Look how deep this is. This is what people have told us during our data collection, as we’re listening to them about what went through their mind during a near miss accident that they had. All this data actually becomes quite a long skeletal diagram. And then what you can do is you can hang things, or align things, beneath those towers. Those are alignment of the services that you produce — internal/external. Alignment of different features that you might have. You might also tag them with respect to maybe who owns them, or how they’re being delivered. The top part of the mental model diagram you can see here, the skeleton part, has all these colors in it. So, we’re depicting which kinds of thinking styles or behavioral audience segments are doing what in these towers.
Here’s another example. This one was for the group that is in charge of helping employers understand what the law is about around hiring people with disabilities.
They have the mental spaces here in yellow, orange and green. And then the bottom part, what they were doing was lining up — what they were doing in support of the towers that appear in the top. And you can see there are big gaps. And there are places where there is a lot of support. And there are places where there is a little bit of support, weak support. So, this gave them all sorts of opportunities to say, “Hey, you know maybe we should come up with some ideas around such and such.” Again, they’ve decorated it with the type of behavioral audience segment.
In this next case, we’re actually aligning competition. This was a developer’s network and we looked at the competition to see how they were doing. You can see where the competition is taking care of people and where this particular corporation is not. And so, this gives them ideas for direction. It’s a little bit more strategic.
When there’s flesh on that skeleton, then you turn to the mental model diagram over and over again, whenever you come to the ideation phase of your cycles on all those planets that are cycling the sun. You go through and you get insights out of it. You pull insights. You do markup with different stakeholders to get different people’s approaches. You do prototypes. This is how you’re using this data. You’re referencing it to do the things that you normally do during this idea generation phase, to make sure you’re supporting specific approaches, not just generalizations.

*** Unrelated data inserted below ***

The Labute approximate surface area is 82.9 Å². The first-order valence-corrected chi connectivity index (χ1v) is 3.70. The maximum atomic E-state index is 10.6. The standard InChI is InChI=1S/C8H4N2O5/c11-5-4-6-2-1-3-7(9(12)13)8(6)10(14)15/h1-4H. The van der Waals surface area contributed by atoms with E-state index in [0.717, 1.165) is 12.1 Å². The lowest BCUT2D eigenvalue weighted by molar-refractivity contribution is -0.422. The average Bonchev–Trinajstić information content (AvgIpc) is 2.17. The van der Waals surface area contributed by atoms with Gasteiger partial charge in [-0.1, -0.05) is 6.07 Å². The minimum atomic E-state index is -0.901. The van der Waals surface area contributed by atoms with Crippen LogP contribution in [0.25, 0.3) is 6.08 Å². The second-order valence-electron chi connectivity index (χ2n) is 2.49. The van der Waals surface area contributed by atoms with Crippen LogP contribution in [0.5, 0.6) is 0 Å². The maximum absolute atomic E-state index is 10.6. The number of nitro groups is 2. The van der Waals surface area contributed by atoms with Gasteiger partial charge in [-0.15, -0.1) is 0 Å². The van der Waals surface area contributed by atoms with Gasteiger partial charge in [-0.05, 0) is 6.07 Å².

Let me introduce behavioral audience segments, or what I call thinking styles. It comes from the same data. So, I make a mental model diagram and then I turn around and I make the behavioral audience segments.
So, let’s take a look. On the left are marketing segments.
You’ve got Lily and Ken — this is a marketing segment actually from a university I worked with. They have low grade point average, so we think of them as “less than serious about their academics.” Here’s Robert with a high grade point average. Here’s Georgia, she’s older; she has what they like to call, “lots of other life experience.” And then here’s Michael; he’s low income and so they thought he was worried about how to get in and stay in. We did our problem space research and none of this is true in terms of the scope of deciding where to go to college. In fact, if you look at those descriptions, most of the details are demographic. So, what they’re doing is they’re imagining someone’s thinking style out of a demographic, which just doesn’t work.